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Everyone is a Winner in the Cops Vs Kids Tournament




USA – Detective Denise “Cookie” Bouldin started an initiative. She started the Urban Youth Chess Club 13 years ago. Back then only three kids joined the club. But after all these years it has more than 200 students who participate in the annual tournament.

Cops are intimidating. And to younger people they are a whole lot scary. But it should not be the case. To solve this problem a cop took a small step. And now, there is a bond between the cops and kids. It is the best thing a community could ask for.

She wanted to improve the relationship between the kids of the society and the law enforcement. And it is also an effort to teach kids that their every move affects the society. She said- “I teach the kids that the chess board is like their community. It’s like real life. Every move you make there will be consequences just like in the real world.”

According to a popular chess academy, Chess Max Academy, this event was all about promoting positive relationship between cops and kids. You can see an old officer Matthew Roberson play with a 9 year old Yabi Ephram. Matthew and Yabi also train together at the nearby rec center. This friendly relationship between the cops and kids is a good sign, it shows that the kids can depend on them, and the law can trust them.

Mathhew said that he wants kids to think about their actions and their consequences. “Thinking multiple steps ahead, that lesson translates into other parts of life.”- said Matthew Roberson.

The chess tournament is not about who wins and who loses. It is all about the relationship that exists in the community. The effort taken by Det. Denise is a creative step towards community wellness. And it should be followed by people everywhere. By the end of the tournament, 30 kids had won the rounds, Vs only 9 cops. Seems like the kids are in the lead.

A multi-lingual talent head, Jimmy is fluent in languages such as Spanish, Russian, Italian, and many more. He has a special curiosity for the events and stories revolving in and around US and caters an uncompromising form of journalistic standard for the audiences.

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Reckless Driving in the State of Virginia




The state of Virginia is strict in its enforcement of laws against reckless driving. According to section 46.2-852 of the Virginia Code, reckless driving is listed as a criminal offense. In addition, the Virginia Code categorizes all driving that endangers the life and property of others as reckless.

Several behaviors that motorists exhibit while behind the wheels can qualify as reckless driving in Virginia. “Reckless driving causes nearly a third of all deaths involving major car accidents, which are more than 13,000 each year,” explains attorney Karin Riley Porter. As a result, you can be charged by an officer and can be found guilty or not guilty by a judge.

Types of Reckless Driving

Reckless driving is in different forms and includes:

1. Driving a vehicle with a mechanical fault

Va. Code § 46.2-853 considers driving a vehicle with faulty brakes as a reckless driving offense. Therefore, if a driver cannot maintain proper vehicle control, the driver will be held liable for reckless driving. However, if a driver could prove that they didn’t have prior knowledge that the vehicle was faulty, it would be possible to avoid conviction.

2. Not giving out the right signals when required

Not giving out a signal while driving on Virginia road is an offense under section 46.2-860 of the Virginia Code. Motorists are required to start signaling 50 feet away from the place they would be turning where the speed limit is not above 35 mph. In situations where the speed limit is above 35 mph, drivers are required to signal 100 feet away from where they would take a turn.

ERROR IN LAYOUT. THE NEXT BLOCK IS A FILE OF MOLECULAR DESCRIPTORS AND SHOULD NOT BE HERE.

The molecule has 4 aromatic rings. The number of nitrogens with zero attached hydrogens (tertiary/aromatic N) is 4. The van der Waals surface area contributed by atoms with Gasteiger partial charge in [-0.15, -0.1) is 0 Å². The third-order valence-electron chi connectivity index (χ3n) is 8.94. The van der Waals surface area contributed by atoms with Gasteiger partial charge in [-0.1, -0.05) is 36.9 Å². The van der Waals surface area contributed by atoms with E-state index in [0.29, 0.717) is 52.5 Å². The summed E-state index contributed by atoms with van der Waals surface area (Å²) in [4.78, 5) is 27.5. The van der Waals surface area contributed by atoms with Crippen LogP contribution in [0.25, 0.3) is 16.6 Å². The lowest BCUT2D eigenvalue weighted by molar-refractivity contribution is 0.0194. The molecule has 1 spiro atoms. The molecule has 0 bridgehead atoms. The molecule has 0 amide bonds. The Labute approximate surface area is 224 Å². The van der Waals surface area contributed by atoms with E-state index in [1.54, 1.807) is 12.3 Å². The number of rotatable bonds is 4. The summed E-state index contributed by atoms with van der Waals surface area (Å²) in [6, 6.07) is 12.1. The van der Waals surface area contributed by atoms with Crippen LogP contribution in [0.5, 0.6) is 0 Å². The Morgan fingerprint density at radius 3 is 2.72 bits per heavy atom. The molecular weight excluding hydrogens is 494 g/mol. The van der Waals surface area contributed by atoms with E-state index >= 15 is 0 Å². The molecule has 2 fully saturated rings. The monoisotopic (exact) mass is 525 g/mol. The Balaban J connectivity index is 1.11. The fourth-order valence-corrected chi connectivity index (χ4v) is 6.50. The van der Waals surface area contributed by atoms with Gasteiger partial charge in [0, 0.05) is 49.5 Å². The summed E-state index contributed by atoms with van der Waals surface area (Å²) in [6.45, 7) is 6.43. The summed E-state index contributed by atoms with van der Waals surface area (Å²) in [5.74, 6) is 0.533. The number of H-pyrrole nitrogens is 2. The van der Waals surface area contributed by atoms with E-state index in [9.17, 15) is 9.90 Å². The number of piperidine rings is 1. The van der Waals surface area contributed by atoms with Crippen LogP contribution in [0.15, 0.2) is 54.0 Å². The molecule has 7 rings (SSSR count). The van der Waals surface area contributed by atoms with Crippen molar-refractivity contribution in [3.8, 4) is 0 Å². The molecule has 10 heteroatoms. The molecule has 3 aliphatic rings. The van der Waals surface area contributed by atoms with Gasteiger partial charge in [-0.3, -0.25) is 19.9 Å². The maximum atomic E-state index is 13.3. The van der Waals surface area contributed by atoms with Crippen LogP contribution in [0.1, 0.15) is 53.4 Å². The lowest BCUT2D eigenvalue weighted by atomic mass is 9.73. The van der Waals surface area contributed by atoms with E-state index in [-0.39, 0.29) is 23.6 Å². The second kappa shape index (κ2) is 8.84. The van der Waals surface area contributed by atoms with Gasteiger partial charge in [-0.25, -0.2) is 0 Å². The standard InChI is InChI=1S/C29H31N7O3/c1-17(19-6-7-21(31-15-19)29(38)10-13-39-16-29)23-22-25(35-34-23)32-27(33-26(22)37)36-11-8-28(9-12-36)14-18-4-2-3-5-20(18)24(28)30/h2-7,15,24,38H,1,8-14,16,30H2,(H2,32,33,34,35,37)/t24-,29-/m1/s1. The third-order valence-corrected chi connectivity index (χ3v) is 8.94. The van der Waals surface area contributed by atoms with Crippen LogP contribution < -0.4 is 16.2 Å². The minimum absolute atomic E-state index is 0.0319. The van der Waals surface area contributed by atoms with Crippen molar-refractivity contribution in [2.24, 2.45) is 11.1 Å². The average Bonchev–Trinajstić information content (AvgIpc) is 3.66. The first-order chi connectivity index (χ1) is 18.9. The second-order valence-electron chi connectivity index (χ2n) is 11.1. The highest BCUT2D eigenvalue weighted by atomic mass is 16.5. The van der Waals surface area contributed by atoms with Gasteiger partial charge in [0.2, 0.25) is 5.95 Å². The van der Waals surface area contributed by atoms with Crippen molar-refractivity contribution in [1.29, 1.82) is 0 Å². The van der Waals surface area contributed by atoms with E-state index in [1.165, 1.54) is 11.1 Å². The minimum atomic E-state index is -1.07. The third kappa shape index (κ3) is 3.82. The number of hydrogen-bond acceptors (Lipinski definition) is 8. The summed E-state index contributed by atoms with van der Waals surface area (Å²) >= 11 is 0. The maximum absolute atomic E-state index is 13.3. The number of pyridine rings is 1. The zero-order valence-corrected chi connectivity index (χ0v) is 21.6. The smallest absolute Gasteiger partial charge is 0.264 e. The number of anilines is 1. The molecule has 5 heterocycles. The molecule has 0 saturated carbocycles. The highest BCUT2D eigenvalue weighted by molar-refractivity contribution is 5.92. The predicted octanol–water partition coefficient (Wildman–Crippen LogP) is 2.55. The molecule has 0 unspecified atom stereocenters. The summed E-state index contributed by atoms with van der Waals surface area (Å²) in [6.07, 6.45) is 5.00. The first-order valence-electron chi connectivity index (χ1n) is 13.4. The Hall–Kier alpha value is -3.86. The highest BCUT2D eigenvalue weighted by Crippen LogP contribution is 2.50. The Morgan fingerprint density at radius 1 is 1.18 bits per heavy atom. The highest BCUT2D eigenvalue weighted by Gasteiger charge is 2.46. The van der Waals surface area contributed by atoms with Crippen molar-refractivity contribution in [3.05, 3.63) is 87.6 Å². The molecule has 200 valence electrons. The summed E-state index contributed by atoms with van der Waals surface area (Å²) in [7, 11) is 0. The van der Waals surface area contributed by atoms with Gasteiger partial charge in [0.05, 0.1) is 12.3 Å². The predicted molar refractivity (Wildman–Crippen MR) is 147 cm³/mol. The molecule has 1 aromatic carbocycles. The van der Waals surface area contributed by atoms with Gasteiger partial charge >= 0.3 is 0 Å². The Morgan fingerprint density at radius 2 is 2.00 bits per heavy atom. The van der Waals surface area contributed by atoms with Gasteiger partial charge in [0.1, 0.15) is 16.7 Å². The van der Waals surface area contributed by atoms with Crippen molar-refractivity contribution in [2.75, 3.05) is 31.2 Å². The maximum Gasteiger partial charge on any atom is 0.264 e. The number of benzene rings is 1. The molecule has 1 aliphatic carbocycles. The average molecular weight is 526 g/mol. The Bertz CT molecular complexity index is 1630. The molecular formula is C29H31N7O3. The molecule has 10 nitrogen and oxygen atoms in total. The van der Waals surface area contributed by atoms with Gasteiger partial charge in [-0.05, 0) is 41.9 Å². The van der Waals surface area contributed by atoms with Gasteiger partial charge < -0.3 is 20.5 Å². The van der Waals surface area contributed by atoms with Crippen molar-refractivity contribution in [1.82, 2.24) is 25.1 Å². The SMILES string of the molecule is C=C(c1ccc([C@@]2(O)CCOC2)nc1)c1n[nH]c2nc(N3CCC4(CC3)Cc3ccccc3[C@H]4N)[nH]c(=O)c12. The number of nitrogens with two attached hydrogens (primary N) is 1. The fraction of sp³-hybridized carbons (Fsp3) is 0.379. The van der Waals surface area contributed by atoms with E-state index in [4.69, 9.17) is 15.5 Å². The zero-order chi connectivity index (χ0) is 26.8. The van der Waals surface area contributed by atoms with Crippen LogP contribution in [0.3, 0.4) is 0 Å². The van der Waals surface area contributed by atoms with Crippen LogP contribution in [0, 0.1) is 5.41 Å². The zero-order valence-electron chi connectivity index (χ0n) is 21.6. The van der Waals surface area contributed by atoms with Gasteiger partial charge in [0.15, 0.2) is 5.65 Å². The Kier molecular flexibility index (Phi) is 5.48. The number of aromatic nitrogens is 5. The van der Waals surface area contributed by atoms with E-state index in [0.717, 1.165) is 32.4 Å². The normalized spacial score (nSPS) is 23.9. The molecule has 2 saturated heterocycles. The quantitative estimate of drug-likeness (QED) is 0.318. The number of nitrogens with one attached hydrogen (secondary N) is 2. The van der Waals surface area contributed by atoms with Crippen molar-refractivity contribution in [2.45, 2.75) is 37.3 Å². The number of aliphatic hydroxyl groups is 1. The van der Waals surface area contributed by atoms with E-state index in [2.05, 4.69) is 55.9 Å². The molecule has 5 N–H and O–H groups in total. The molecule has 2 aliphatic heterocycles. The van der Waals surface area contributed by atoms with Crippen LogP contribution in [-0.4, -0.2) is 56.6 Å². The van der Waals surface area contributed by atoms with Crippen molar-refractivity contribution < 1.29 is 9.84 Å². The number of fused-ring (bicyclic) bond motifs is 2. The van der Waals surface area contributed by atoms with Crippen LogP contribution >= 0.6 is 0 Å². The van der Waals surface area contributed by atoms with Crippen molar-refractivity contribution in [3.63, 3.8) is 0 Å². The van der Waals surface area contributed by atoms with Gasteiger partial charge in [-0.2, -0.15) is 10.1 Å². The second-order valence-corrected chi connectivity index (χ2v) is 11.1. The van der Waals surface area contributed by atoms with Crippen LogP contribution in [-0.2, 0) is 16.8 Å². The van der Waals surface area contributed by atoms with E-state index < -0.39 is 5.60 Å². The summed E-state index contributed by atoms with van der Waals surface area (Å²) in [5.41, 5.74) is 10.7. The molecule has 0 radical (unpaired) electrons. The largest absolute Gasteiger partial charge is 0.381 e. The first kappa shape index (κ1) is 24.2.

3. Driving alongside another vehicle on a single lane road

In Virginia, driving two vehicles abreast on a one-lane road is considered a reckless driving offense. This rule, however, only applies to vehicles and has no implications on motorcycles and bikes. If found liable, the offender will face charges.

4. Overspeeding

Different Virginia roads are subject to variable speed limits. A driver can face charges for reckless driving if they exceed the speed limit specified by law on each road network. According to the Va. Code §46.2-862, a driver can face convictions for reckless driving if they exceed the specified speed limit by 20 mph or drive above 80 mph.

5. Driving with an impaired view

Some drivers overload their cars or carry passengers who prevent them from seeing all sides of the road. Overloading is most common in trucks. If the passenger’s sitting position in any way obstructs the driver’s view, then the driver can be charged for reckless driving.

6. Racing on Public Property

Section 46.2-865 of the Virginia Code considers car racing on any property that is open to the members of the public without authorization as reckless driving. If found guilty, the state can withdraw the license of the driver for up to six months.

Penalties for Reckless Driving in Virginia

A reckless driving conviction may attract different penalties to the offender, some of which may include:

  • A suspension of the driver’s license for six months or more
  • Up to one-year jail term
  • Fine amounting to $2,500
  • Increase in auto insurance
  • Ineligibility for car rentals
  • Possibility of permanent seizure of vehicle if found guilty of unauthorized car racing


Reckless driving is a severe offense in Virginia. If you are charged with the crime and convicted, it can stay in your driving records for up to 11 years. However, with the help of an experienced Virginia traffic attorney, you can get a lesser charge for the offense.

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